Think about it: a modest system without the tweaks will just sound average and an expensive system without the tweaks will be a waste of money because of all the wasted potential in the system. The common denominator are the tweaks. And most of them can be transferred to a better system when the upgrade bug strikes.

I'll have to put together a list of "must-have" tweaks vs "budget" and "high-end" tweaks.

Audiophilia: Woe is SACD...

I ordered the Rolling Stones' Hot Rocks greatest hits collection from CD Universe last week. All of ABKCO's remastered releases from 2002 are Hybrid SACDs, meaning that they play in regular CD players but also contain a hidden high-resolution SACD layer for players that support the format.

However, rather than confuse the market, ABKCO simply released these remasters as if they were regular CDs and made no mention of them being Hybrid SACDs. They also charged no premium whatsoever for these Hybrid SACDs (which cost slightly more to manufacture). This move was applauded by audiophiles; consumers get better sounding remastered CDs and audiophiles get glorious SACDs at the same price.

Unfortunately, as of March 2006, ABKCO has officially decided to dump the Hybrid SACD approach and is now releasing all of their remasters as regular CDs (including another well-received remaster, Sam Cooke: Portrait of a Legend).

see: ABKCO Removes Hybrid SACD Stones Albums From Catalog

And, I suppose in keeping with their earlier approach, they're not telling anyone about the fact that these discs are now regular CDs. The original packaging had no indication that the discs were Hybrid SACDs and now the latest batch of pressings have no indication that they are regular CDs.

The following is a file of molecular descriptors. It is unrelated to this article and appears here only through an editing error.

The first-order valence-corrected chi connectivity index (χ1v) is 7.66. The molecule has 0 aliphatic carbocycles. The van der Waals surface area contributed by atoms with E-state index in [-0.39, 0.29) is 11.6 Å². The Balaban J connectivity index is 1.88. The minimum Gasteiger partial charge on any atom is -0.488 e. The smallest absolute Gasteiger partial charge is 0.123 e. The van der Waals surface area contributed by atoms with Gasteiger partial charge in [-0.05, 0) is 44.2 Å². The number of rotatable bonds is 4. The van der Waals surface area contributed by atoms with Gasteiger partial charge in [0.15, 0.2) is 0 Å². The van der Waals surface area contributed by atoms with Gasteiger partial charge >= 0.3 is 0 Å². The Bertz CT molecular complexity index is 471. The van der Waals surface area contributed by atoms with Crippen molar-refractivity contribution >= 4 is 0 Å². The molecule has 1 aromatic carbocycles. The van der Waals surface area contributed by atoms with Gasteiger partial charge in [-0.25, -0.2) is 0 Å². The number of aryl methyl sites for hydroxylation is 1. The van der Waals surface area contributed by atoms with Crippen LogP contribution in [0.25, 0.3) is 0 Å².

At least for the Rolling Stones remasters, it seems that you can tell the difference by the "Digipak" cardboard packaging of the Hybrid SACDs vs the standard plastic jewel case of the new regular CD pressings.

see: AVS Forum - Rolling Stones SACD confusion

What's confusing here is that it seems that this regular CD approach had already started by this time last year! The posts on the above thread discuss this problem back in April '05. Perhaps ABKCO began shipping regular CDs when they fell behind on demand (due to the Hybrid SACD output issues discussed in the first article), but continued producing limited quantities of the Hybrid version. But maybe they finally gave up entirely in March 2006. I don't know. Whatever the case may be, the whole thing is really confusing and frustrating.

CD Universe has partially updated its catalog to reflect the change. The discs are now listed as regular CDs, BUT they still appear in the SACD Bestsellers list and their descriptions still say "This is a HYBRID SACD".

My regular CD copies of both Hot Rocks and Portrait of a Legend will be shipped back to CD Universe today. I've placed a replacement order with which still lists them as Hybrid SACDs (and at least the Hot Rocks disc is still listed as the "Digipak" version). I'm somewhat optimistic also because both discs are listed as "limited quantities remaining".

If those come back as regular CDs, then I'll have to start trolling Best Buy and Circuit City stores for old pre-March inventory.